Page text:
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Dawley v. Hall

Supreme Court of Michigan

January 3, 2018

JOANNE D. DAWLEY, Individually and as Personal Representative of the Estate of JAMES ARMOUR II, Plaintiff-Appellee,
v.
RODNEY W. HALL, Defendant-Appellant.

          Decided January 3, 2018.

          Chief Justice: Stephen J. Markman Justices: Brian K. Zahra Bridget M. McCormack David F. Viviano Richard H. Bernstein Kurtis T. Wilder Elizabeth T. Clement

         Syllabus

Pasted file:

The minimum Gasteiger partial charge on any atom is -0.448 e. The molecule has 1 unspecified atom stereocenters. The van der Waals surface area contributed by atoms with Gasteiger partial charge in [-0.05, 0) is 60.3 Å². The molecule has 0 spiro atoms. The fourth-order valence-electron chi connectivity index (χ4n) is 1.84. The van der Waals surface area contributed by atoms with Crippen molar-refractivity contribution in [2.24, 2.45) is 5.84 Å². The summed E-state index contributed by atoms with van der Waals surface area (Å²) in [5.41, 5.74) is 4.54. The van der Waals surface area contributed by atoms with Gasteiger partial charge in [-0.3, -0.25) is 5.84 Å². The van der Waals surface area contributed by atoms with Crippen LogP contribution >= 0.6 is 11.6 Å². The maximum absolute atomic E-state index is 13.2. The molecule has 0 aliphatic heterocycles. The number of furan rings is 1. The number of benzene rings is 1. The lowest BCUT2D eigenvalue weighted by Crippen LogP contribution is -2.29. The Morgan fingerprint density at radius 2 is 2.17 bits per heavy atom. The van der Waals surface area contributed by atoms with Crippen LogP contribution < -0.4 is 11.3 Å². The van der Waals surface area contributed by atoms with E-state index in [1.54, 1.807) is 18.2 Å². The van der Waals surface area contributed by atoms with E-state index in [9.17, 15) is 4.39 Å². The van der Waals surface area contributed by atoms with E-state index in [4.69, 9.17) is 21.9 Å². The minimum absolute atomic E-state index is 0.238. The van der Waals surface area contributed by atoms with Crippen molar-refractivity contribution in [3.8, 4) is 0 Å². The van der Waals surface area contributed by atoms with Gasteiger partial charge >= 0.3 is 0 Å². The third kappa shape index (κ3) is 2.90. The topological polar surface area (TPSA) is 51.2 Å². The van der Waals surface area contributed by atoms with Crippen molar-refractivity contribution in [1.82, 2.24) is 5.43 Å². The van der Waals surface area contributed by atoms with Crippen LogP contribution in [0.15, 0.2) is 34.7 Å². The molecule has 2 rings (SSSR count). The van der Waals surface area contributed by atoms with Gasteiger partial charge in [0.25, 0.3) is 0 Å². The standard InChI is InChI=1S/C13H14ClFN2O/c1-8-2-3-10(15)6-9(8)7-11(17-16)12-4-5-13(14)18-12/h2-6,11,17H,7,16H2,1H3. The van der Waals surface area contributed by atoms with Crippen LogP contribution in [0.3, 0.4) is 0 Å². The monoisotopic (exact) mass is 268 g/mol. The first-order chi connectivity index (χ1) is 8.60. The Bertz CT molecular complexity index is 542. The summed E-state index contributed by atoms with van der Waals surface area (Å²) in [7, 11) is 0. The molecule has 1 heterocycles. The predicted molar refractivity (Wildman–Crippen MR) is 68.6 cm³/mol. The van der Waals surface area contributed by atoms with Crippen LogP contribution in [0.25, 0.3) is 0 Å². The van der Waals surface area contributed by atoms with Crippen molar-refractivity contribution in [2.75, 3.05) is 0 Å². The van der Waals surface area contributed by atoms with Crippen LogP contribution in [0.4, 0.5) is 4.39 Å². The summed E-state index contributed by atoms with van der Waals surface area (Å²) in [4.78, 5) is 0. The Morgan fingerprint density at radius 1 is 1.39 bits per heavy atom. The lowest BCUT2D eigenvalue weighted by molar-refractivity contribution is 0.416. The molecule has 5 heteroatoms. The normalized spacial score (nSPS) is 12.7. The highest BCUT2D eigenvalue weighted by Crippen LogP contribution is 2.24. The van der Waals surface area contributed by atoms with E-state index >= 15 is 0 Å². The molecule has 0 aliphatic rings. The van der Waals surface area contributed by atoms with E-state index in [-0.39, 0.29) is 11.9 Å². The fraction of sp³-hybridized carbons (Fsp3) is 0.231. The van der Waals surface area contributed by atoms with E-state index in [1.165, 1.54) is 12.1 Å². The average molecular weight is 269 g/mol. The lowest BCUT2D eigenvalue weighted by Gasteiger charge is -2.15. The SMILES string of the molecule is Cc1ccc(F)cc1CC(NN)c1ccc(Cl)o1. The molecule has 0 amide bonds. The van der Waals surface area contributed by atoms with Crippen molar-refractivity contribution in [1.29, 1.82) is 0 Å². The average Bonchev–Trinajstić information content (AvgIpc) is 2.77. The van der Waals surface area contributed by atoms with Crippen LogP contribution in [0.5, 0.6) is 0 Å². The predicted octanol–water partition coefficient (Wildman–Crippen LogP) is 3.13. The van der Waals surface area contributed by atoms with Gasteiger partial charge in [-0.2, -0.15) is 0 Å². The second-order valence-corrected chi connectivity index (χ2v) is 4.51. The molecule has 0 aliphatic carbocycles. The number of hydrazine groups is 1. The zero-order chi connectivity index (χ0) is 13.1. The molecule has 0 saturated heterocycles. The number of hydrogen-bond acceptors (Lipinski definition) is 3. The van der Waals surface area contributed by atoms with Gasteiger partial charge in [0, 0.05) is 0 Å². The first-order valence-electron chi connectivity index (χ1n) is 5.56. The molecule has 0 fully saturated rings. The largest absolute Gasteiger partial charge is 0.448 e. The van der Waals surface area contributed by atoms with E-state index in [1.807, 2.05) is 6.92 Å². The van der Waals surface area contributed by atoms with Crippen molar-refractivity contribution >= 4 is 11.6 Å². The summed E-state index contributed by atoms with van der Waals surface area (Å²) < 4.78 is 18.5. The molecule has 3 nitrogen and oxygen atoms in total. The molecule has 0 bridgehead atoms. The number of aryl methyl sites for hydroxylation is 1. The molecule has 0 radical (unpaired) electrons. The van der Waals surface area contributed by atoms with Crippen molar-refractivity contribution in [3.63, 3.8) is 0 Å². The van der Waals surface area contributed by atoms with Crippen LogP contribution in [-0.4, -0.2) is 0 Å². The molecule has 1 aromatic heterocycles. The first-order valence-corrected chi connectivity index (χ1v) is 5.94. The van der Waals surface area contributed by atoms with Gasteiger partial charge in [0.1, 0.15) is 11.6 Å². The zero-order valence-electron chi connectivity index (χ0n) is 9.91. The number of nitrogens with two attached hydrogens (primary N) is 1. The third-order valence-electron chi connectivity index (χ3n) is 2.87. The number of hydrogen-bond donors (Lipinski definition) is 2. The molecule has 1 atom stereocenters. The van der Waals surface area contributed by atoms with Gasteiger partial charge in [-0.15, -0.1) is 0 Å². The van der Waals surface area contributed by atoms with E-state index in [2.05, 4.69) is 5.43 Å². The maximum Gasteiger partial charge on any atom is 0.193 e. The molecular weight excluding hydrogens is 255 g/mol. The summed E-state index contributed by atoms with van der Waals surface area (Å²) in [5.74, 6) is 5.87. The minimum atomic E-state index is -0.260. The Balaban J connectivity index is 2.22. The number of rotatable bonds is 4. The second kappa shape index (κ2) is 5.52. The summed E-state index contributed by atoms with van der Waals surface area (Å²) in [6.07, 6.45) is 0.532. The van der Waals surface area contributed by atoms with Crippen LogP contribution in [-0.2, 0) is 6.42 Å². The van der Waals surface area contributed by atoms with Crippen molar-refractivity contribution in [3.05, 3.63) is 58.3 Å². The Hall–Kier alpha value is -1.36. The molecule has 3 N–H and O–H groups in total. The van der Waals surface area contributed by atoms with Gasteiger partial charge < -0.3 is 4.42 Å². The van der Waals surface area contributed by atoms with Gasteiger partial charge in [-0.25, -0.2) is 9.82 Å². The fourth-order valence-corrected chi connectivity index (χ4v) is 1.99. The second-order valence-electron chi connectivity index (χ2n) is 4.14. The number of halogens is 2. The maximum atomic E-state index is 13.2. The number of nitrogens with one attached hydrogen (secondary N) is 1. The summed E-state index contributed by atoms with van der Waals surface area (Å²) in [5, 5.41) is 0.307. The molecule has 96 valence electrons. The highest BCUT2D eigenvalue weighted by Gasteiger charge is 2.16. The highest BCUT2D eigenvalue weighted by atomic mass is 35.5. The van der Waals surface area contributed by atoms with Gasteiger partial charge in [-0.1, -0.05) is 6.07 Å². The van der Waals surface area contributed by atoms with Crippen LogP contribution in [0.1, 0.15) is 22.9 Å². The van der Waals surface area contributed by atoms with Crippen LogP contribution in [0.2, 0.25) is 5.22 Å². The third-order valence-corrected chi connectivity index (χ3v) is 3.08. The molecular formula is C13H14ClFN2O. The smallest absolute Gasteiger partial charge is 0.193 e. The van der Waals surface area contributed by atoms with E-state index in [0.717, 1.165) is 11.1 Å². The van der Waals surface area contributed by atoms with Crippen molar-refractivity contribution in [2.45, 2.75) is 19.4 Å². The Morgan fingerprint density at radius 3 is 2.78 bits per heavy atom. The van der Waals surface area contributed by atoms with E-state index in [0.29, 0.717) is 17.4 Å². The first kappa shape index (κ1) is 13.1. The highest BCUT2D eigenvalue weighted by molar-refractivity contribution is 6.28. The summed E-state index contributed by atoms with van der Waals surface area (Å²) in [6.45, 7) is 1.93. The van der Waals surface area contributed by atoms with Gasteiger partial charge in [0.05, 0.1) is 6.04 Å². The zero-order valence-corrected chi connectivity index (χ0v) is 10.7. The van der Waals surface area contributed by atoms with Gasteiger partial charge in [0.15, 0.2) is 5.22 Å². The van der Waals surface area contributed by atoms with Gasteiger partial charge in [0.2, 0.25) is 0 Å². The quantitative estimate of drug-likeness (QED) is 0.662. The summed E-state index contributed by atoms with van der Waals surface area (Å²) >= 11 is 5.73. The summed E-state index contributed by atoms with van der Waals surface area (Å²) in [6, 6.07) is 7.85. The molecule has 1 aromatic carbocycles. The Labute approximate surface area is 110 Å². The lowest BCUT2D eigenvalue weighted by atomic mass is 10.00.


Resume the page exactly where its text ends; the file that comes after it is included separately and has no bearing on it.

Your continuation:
Joanne D. Dawley, individually and as personal representative of the estate of her husband, James Armour II, brought a tort action in the Wayne Circuit Court against Rodney W. Hall, the driver of a vehicle involved in a motor vehicle collision in Lake County that allegedly caused Armour's death. Defendant moved to transfer venue to Mason County or Lake County, claiming among other things that he conducted business in Mason County by owning and operating a resort there. The Wayne Circuit Court, John A. Murphy, J., granted the motion and transferred venue to Mason County in March 2015. Ten months later, plaintiff moved under MCR 2.223 to change venue back to Wayne County after discovery revealed that defendant was merely a member of the investment company that owned the resort in Mason County and not its owner. The Mason Circuit Court, Susan K. Sniegowski, J., denied the motion, and plaintiff appealed. The Court of Appeals, Wilder and Swartzle, JJ. (Borrello, P.J., concurring in the result only), reversed and remanded for transfer of venue to Wayne County. 319 Mich.App. 490 (2017). Defendant sought leave to appeal.